French: Baza de Jerdon German: Hinduweih Spanish: Baza oriental
no locality = Bengal, India
Subspecies and Distribution
A. j. ceylonensis
(Legge, 1876) – SW India (in S Western Ghats and N Eastern Ghats) and S Sri Lanka#R; perhaps also Andhra Pradesh and elsewhere in E India, but lack of specimens complicates identification of race in this region#R.
A. j. jerdoni
(Blyth, 1842) –
NE India (and presumably this race recorded in S Nepal#R) through Myanmar, S China (SW Yunnan, NW & SW Guangxi#R#R, Hainan), Thailand and parts of Indochina to N Malay Peninsula; some movement S for winter, although recently proven to breed in Sumatra#R.
A. j. borneensis
(Brüggemann, 1876) – Borneo.
A. j. magnirostris
(Kaup, 1847) – Philippines.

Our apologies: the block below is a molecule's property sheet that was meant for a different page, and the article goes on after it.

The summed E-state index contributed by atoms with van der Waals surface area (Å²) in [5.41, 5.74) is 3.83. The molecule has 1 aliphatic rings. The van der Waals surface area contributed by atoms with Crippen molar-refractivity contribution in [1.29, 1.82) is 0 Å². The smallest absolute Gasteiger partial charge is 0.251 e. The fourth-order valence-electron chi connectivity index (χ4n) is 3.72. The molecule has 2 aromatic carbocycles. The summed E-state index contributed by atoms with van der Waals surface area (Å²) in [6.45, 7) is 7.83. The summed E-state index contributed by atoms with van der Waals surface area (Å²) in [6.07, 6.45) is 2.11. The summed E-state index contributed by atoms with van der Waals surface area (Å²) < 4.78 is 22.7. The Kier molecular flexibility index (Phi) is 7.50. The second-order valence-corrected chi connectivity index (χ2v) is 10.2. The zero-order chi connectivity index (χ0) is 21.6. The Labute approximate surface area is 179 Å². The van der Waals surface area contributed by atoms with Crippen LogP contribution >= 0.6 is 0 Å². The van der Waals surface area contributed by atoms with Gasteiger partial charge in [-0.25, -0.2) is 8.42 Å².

A. j. celebensis
(Schlegel, 1873) –
Sulawesi, Togian Is#R, Banggai Is and Sula Is.
41–48 cm; 353 g; wingspan 109–117 cm. Easily confused (especially non-adults) with Pernis ptilorhynchus, Accipiter trivirgatus, Nisaetus... read more
Display flights are accompanied by loud sharp “kip-kip-kip...” or “tchip, TCHEP-... read more
Moist deciduous and lowland dipterocarp to evergreen tropical forest, forest edge and clearings, in... read more
Food and feeding
Chiefly large insects (e.g. orthopterans, cicadas, beetles) and their larvae, but also lizards (e.g. Calotes), small mammals and... read more
Poorly known. Season Apr–Aug in NE India; Feb–Jun in SW India; Nov–May in Sri Lanka (where copulation also recorded Sept... read more
Sedentary; recorded throughout year in virtually all of range, but evidence of some altitudinal... read more
Status and conservation
Not globally threatened (Least Concern). CITES II. Appears to be relatively uncommon to rare throughout range; might even be threatened, as rare almost everywhere and largely... read more
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